Yersinia pestis, the causative agent of plague, is classified as a NIAID Category A Priority Pathogen due to its potential to be used as a biological weapon. The re-emergence of plague in countries where infection has remained dormant and the appearance of multidrug resistant strains indicate that Y. pestis remains a significant threat to human health. Y. pestis is primarily a pathogen of rodents, but humans can become infected through bite of an infected flea (causing bubonic plague) or through inhalation of respiratory secretions or aerosols containing Y. pestis (causing primary pneumonic plague). Despite the extensive history of humans and plague disease, little is known about Y. pestis pathogenesis at the molecular level. Autotransporter (AT) proteins represent a unique family of secreted virulence factors of Gram-negative bacterial pathogens, in that their primary sequences encode sufficient information to mediate secretion across both bacterial membranes. After secretion, ATs either remain tethered to the bacterial surface or are released via proteolytic cleavage. In silico analyses have identified ten classic ATs of Y. pestis (designated Yaps for Yersinia autotransporter proteins), two of which, YapE and YapC have been implicated in virulence. Furthermore, preliminary data suggest that another AT, YapG, is rapidly processed and released in Y. pestis and contributes to lymph node colonization during bubonic infection. Consequently, the long- term objective of this research proposal is to understand at a molecular level the role of YapG in bubonic and pneumonic disease. To this end, the goal of this research plan is to test the hypothesis that YapG plays an important role in Y. pestis pathogenesis by carrying out the following specific aims: (1) To assess the contribution of YapG to Y. pestis pathogenesis using the mouse models of bubonic and pneumonic infection (2) To determine the cleavage site(s) in YapG by mass spectrometry and examining the processing of mutant forms of YapG, and (3) To identify the potential function(s) of YapG by expressing YapG in Y. pestis and E. coli and determining whether it functions as a cytotoxin, adhesin or an autoagglutinin. Public Health Relevance: Although plague infection still remains a threat today with the existence of biological weapons and antibiotic resistant strains, no vaccine is available and little is known about the specific factors that contribute to disease. This research plan aims to study a protein, YapG, its contribution to Y. pestis pathogenesis, and how processing affects its potential function(s). By understanding how factors, such as YapG, contribute to plague disease, we can better design novel therapies and vaccine strategies to prevent Y. pestis infection.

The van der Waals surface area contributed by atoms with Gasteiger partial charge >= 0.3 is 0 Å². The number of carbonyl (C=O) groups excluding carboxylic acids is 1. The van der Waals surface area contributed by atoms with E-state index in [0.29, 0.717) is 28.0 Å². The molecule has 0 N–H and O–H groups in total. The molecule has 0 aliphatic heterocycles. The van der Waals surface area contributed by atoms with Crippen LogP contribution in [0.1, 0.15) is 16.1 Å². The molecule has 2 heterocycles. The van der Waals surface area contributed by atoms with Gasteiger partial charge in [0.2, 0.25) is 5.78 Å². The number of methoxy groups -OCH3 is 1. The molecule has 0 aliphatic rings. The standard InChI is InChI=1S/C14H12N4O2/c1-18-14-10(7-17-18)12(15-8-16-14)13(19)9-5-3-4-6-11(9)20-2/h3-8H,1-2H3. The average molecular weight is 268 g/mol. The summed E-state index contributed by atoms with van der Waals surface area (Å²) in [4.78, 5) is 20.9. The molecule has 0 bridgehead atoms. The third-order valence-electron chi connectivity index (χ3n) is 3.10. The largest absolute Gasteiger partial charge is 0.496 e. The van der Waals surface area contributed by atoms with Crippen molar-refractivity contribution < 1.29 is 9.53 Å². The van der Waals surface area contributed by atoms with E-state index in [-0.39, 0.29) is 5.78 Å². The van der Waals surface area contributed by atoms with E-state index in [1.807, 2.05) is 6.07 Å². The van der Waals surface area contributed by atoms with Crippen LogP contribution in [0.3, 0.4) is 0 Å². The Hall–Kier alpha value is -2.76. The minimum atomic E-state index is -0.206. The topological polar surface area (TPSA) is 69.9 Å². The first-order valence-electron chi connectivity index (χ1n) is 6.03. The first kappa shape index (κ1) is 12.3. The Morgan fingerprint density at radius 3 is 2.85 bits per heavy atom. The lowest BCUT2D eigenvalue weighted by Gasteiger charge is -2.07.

National Institute of Health (NIH)
National Institute of Allergy and Infectious Diseases (NIAID)
Postdoctoral Individual National Research Service Award (F32)
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Special Emphasis Panel (ZRG1-F13-C (20))
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Mukhopadhyay, Suman
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University of North Carolina Chapel Hill
Schools of Medicine
Chapel Hill
United States
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Lane, M Chelsea; Lenz, Jonathan D; Miller, Virginia L (2013) Proteolytic processing of the Yersinia pestis YapG autotransporter by the omptin protease Pla and the contribution of YapG to murine plague pathogenesis. J Med Microbiol 62:1124-34
Lenz, Jonathan D; Lawrenz, Matthew B; Cotter, David G et al. (2011) Expression during host infection and localization of Yersinia pestis autotransporter proteins. J Bacteriol 193:5936-49